I would propose we ask the Sheriff's department to aggressively police this activity, to help deter major crimes.
I will promote the use of enhanced neighborhood license plate reading cameras and other technologies to this end. I am against proposals to decrease funds for policing as a binary choice to investing in needed enhancements to social service programs.
I would support both and continue our level of patrols with the suggested added activity.
Intuition says our current and continuing recession will impact the City’s revenue and ability to continue service levels and capital improvement plans. To be better informed about the severity of this revenue drop and adjustments to spending, I interviewed Michael Whitehead, Director of Administrative Services and we reviewed the budget trends.
I learned that our City took lessons from the last financial recession and has instituted firewalls and reserves that have helped to mitigate impact of our current and forecasted shortfall.
Comparing our 2018-19 actual revenues to the budget for 2020-21 the City estimates a drop of 18% in regular revenue and a net decrease 7% after adding back an increase in special revenue. Total revenue will decrease $820,000.
For the same budget operating expenses were reduced 10% and capital spending be reduced 68% in order to balance the budget.
Our City is solvent and well managed with 25% in rainy day reserves. I am told we compare well with peer contract cities. But the devil is in the details. We will continue to have to make tough spending choices in areas of public service, unfunded pension liabilities, building projects and contracted services.
With my financial background, I am well suited to help the team navigate these budget challenges and finding solutions that preserve and improve city services.
CLICK HERE for the complete record of City of Rolling Hills Estates, State of California
Estimated Budget FY 2019-2020 & Adopted Budget FY 2020-2021
Prepared by Administrative Services Dept.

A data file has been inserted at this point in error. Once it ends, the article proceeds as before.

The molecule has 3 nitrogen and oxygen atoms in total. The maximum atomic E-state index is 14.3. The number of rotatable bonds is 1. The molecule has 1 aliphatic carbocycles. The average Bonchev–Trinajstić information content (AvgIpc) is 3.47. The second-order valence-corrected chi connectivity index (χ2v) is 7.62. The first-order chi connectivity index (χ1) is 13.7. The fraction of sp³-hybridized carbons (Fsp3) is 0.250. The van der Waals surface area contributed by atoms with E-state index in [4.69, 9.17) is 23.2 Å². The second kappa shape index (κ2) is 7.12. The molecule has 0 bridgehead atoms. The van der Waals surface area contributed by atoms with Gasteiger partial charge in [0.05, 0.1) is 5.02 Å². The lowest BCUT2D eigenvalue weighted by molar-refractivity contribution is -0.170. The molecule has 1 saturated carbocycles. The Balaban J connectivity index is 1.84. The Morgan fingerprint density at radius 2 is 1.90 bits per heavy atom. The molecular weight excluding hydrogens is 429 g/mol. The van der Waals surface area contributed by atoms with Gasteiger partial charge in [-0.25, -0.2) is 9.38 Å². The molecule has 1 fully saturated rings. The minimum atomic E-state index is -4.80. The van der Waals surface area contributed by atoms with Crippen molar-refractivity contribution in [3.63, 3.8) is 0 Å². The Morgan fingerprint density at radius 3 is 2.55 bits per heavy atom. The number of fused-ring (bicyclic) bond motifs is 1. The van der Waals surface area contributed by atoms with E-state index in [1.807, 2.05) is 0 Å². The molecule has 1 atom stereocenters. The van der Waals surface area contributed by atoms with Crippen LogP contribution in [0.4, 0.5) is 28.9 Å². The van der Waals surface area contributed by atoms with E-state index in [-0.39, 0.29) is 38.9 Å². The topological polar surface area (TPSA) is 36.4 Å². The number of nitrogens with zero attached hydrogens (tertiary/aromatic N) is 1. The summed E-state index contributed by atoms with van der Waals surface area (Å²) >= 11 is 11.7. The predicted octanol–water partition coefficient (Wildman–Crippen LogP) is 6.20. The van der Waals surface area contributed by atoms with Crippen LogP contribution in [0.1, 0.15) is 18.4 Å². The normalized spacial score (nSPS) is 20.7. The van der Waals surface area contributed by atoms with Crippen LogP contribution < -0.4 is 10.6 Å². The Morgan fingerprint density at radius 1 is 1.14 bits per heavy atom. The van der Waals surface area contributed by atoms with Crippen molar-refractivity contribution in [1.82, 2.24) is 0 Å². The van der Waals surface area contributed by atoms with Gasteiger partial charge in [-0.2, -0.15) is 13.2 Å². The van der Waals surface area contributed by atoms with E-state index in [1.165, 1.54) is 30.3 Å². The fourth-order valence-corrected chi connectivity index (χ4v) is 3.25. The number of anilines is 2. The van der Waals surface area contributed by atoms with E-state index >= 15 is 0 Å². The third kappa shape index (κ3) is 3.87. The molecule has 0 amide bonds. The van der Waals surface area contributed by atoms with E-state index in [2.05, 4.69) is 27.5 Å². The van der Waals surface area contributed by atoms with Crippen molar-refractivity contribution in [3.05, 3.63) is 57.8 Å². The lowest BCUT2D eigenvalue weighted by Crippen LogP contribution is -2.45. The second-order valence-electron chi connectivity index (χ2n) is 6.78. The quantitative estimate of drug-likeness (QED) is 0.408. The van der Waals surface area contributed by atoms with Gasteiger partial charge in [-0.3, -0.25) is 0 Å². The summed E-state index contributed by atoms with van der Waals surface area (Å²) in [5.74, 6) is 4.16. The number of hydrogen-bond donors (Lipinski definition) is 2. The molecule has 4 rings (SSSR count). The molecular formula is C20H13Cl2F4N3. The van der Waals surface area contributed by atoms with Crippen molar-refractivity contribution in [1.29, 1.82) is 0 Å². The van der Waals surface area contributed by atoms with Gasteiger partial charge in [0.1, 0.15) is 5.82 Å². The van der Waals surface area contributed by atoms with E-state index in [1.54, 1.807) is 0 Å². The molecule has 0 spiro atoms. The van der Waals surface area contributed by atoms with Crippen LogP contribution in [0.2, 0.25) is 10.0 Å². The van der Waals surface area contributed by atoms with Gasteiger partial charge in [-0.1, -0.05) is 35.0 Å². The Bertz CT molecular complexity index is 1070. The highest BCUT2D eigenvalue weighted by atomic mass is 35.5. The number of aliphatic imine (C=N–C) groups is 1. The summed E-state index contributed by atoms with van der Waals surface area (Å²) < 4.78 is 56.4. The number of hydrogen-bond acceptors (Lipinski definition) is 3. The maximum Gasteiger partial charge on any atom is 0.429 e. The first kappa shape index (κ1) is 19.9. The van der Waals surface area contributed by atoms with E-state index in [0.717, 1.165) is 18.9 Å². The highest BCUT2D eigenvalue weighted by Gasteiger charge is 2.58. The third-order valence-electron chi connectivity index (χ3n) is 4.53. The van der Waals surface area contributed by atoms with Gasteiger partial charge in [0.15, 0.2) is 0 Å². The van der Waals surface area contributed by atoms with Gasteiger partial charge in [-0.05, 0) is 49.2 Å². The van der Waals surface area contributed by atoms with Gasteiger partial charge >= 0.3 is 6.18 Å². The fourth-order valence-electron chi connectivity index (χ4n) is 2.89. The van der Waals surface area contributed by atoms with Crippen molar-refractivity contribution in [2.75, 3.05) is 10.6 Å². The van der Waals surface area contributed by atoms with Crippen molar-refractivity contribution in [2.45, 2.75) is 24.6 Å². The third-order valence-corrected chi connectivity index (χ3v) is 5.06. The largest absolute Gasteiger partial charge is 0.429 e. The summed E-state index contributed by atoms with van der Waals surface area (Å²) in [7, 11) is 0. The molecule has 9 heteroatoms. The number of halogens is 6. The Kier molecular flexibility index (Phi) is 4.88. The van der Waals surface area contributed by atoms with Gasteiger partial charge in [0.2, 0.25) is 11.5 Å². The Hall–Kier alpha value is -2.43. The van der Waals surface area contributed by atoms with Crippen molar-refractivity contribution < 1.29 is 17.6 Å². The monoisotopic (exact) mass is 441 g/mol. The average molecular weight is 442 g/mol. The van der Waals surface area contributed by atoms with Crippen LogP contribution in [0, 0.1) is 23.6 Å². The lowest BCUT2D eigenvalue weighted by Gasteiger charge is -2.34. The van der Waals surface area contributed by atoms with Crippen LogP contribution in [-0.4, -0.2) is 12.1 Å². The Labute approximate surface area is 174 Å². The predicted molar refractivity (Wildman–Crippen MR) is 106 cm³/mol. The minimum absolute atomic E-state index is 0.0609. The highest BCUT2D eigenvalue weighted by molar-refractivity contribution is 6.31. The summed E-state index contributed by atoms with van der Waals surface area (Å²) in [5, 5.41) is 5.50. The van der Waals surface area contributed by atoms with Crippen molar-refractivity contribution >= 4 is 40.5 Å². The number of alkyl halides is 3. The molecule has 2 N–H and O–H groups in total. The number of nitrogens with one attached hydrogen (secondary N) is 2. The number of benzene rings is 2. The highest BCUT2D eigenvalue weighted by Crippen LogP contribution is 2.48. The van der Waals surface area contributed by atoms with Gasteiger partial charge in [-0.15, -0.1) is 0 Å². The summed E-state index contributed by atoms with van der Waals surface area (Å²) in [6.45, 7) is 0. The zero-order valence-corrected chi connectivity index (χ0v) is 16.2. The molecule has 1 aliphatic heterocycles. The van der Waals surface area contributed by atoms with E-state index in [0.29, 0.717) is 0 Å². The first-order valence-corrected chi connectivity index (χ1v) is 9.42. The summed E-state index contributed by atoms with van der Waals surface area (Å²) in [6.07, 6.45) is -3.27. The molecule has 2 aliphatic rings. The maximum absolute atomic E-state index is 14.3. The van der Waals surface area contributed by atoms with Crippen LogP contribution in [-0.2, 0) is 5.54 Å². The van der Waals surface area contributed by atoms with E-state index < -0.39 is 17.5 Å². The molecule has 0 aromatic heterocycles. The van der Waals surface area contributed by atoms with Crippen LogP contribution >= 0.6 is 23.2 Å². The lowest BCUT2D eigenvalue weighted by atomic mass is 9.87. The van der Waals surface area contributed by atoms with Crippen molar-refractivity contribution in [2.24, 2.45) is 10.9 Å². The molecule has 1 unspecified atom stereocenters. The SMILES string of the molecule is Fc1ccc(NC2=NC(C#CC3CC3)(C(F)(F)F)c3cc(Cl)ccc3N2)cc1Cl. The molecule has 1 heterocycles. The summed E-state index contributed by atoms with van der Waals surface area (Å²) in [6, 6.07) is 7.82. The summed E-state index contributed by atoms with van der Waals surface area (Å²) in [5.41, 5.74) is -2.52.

Promenade Peninsula Shopping Center
One of the pleasures of living where we do is enjoying great local restaurants and shopping.
National trends in retail away from malls and to online and big box stores have been felt locally over the years by our own Promenade on the Peninsula & Peninsula Shopping Center. The coronavirus has sped up this consolidation of retail space and exacerbated the economic stress on our shop owners and restaurateurs. Especially businesses with high labor components in their expense structure are feeling pinched.
The most recent closure of the Ice Chalet is disappointing.
Our businesses have been innovative. They are promoting their safety measures, making attractive takeout/delivery offers and setting up virtual shopping. The LA Supervisors have been petitioned unsuccessfully so far to relax rules given lower infection rates locally. Still owners and their landlords are becoming increasingly desperate.
This is a big problem with lots of stakeholders and moving parts.
Statements in several commercial REITs talk about creating town centers that are more than just a place to shop, more multi-use entities where people come to eat and play. They cite new combinations of commercial and residential use that provide a steady stream of business.
I am open to learn more and commit to reinvigorating our Peninsula Shopping Center.